IT WAS, first, the UN Committee Against Torture in a statement on August 9 that noted concern about rights violations in Bangladesh, with enforced disappearances, torture, arbitrary arrests, unacknowledged detention and custodial death continuing to happen. And now, in about a week, seven other rights groups, six international and one local, in a statement on Wednesday noted their concern about the rights violation, calling out the Bangladesh government on recognising the magnitude of torture that is taking place and implementing the recommendations that the UN Committee Against Torture made to improve on the situation. The UN committee came up with the statement days after a hearing, which took place in Geneva in July 30–31, on the report that Bangladesh submitted to the Office of the United Nations High Commissioner for Human Rights in July. The committee — which in its findings or concluding observations noted positive aspects of the states in implementing the Convention against Torture and Other Cruel, Inhuman or Degrading Treatment or Punishment — also highlighted main issues of concern and made recommendations. The UN statement expressed concern about consistent reports on alleged, widespread torture and ill treatment by law enforcers as a device to obtain confession or to solicit bribe and the government’s failure to ensure the accountability of the law enforcement agencies.
While soon after the UN hearing, rights activists in Dhaka on August 3 also noted concern about the prevalence of torture and said that the report that Bangladesh submitted to the United Nations was ‘unrealistic’ and may not have answered all the questions raised about human rights, fearing that many issues, including the implementation of the laws, may have been avoided, the seven groups — which include the International Federation for Human Rights, the Asian Legal Resources Centre and the Asian Forum for Human Rights and Development that is better known as Forum-Asia — urged the Bangladesh government to submit a follow-up report within a year, with details on the progress in combatting torture and after attending to other serious abuse of human rights. The UN committee urged the Bangladesh government to publicly acknowledge that torture would not be tolerated under any circumstances and to ensure that its authorities, through an independent agency, should carry out prompt, impartial, effective criminal investigation of all complaints of torture, ill treatment, unacknowledged detention, disappearances and deaths in custody. The UN Committee Against Torture also advised Bangladesh to ratify the Optional Protocol under the Convention Against Torture, to which Bangladesh is yet to be a party, to establish a national preventive mechanism against torture. The UN committee has also advised Bangladesh to amend legislations that restrict civic space.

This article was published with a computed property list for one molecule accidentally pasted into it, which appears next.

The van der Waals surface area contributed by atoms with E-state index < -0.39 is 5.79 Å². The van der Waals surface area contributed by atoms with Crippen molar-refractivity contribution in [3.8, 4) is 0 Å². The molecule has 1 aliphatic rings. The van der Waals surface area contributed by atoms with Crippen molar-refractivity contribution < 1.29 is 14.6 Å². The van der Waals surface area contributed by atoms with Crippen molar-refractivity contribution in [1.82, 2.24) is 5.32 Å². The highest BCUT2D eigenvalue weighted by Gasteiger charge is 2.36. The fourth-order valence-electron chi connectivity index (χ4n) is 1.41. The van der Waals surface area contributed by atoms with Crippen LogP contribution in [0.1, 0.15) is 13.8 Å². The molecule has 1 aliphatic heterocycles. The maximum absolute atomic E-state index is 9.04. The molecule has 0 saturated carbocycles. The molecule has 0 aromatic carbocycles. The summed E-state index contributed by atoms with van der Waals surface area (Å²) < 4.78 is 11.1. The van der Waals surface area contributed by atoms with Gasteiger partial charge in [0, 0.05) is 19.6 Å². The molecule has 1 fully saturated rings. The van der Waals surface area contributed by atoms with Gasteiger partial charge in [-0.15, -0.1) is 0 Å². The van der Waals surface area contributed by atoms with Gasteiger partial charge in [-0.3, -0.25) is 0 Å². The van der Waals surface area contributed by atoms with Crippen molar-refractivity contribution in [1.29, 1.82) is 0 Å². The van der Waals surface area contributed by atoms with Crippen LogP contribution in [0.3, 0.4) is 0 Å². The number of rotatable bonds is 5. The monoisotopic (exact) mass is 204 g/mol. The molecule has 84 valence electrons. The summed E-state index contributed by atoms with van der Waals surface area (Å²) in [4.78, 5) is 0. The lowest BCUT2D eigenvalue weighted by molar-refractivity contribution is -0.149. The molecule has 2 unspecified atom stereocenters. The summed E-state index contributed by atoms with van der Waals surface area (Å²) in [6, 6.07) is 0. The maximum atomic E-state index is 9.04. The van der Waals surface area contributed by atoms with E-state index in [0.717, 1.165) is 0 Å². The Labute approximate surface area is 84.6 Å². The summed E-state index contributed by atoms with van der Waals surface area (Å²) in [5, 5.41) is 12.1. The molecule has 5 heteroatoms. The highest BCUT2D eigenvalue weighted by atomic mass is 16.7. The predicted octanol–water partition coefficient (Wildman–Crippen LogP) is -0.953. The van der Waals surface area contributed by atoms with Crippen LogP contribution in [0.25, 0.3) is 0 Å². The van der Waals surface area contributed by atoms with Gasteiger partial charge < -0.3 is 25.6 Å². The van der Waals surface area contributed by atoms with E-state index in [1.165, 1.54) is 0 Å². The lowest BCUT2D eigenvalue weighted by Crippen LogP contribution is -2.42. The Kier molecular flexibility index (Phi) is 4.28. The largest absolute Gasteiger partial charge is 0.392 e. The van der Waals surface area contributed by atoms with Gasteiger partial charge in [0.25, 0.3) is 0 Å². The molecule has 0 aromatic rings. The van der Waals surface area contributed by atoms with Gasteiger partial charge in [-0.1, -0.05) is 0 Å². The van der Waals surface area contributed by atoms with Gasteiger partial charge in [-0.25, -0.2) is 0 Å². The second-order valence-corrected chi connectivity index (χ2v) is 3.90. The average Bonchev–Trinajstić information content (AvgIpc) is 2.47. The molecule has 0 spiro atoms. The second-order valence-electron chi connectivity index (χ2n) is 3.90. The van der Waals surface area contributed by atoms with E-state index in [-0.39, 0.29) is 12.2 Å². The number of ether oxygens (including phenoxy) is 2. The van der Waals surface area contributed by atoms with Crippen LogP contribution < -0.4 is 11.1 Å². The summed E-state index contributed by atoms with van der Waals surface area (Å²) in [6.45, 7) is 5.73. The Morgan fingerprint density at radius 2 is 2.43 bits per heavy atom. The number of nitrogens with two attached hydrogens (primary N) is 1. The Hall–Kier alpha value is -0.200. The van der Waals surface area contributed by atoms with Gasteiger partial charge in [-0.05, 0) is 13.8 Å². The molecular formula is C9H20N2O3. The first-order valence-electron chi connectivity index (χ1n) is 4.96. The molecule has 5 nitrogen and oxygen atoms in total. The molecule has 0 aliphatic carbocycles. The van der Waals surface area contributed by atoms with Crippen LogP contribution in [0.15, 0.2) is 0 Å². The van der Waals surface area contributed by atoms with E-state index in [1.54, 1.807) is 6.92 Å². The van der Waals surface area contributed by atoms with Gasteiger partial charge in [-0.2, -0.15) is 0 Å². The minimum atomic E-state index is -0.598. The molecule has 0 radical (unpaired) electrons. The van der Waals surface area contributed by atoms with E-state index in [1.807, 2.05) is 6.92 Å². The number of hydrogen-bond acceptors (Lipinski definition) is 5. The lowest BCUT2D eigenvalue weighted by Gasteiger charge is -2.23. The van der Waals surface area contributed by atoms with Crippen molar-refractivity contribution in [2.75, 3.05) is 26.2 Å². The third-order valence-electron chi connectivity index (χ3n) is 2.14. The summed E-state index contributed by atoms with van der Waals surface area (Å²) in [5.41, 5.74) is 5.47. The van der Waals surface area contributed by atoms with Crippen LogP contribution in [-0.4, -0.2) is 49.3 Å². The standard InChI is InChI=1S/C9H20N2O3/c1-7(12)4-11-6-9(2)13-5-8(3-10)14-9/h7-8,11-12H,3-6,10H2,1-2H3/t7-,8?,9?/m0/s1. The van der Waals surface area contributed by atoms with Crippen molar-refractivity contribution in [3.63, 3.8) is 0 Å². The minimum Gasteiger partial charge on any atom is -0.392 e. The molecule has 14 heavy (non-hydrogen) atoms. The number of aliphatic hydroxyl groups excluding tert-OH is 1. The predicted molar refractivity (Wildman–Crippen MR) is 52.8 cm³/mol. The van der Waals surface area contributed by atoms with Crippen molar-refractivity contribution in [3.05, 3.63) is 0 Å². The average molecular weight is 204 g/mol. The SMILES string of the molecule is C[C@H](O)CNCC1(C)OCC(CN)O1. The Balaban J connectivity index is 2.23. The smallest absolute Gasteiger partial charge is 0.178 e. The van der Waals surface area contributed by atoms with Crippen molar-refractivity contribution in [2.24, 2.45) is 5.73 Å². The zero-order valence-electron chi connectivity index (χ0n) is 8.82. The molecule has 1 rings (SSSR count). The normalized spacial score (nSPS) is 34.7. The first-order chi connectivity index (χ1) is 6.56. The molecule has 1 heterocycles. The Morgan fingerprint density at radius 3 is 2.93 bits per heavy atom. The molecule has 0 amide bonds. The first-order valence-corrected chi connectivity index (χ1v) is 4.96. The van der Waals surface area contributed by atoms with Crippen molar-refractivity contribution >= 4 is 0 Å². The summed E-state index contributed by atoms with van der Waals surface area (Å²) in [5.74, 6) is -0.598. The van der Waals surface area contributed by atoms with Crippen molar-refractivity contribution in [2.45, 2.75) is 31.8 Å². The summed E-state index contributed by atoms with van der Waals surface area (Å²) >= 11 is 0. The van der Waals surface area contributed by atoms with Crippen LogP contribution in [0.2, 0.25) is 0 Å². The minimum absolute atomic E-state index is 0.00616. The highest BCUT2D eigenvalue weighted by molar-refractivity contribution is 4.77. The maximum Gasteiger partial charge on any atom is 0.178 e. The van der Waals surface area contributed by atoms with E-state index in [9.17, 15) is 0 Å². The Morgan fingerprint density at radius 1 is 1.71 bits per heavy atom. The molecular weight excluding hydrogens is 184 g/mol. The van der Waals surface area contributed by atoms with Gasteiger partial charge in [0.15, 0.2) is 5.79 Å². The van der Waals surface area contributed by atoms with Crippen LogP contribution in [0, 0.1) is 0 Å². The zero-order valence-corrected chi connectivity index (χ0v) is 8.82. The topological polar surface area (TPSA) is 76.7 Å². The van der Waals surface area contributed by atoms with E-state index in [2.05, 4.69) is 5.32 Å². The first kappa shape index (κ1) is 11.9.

The government, in such a situation which generates rights abuse furore both at home and abroad, must act to stop such violations of human rights that have continued in the form of enforced disappearances, custodial torture, extrajudicial killing, arbitrary arrests and unacknowledged detention. The government must, if required, amend the Code of Criminal Procedure, the Prisons Act and the Digital Security Act to effect reforms regarding arrest without warrant and detention on remand, stop corporal punishment and ensure the needed civic space.
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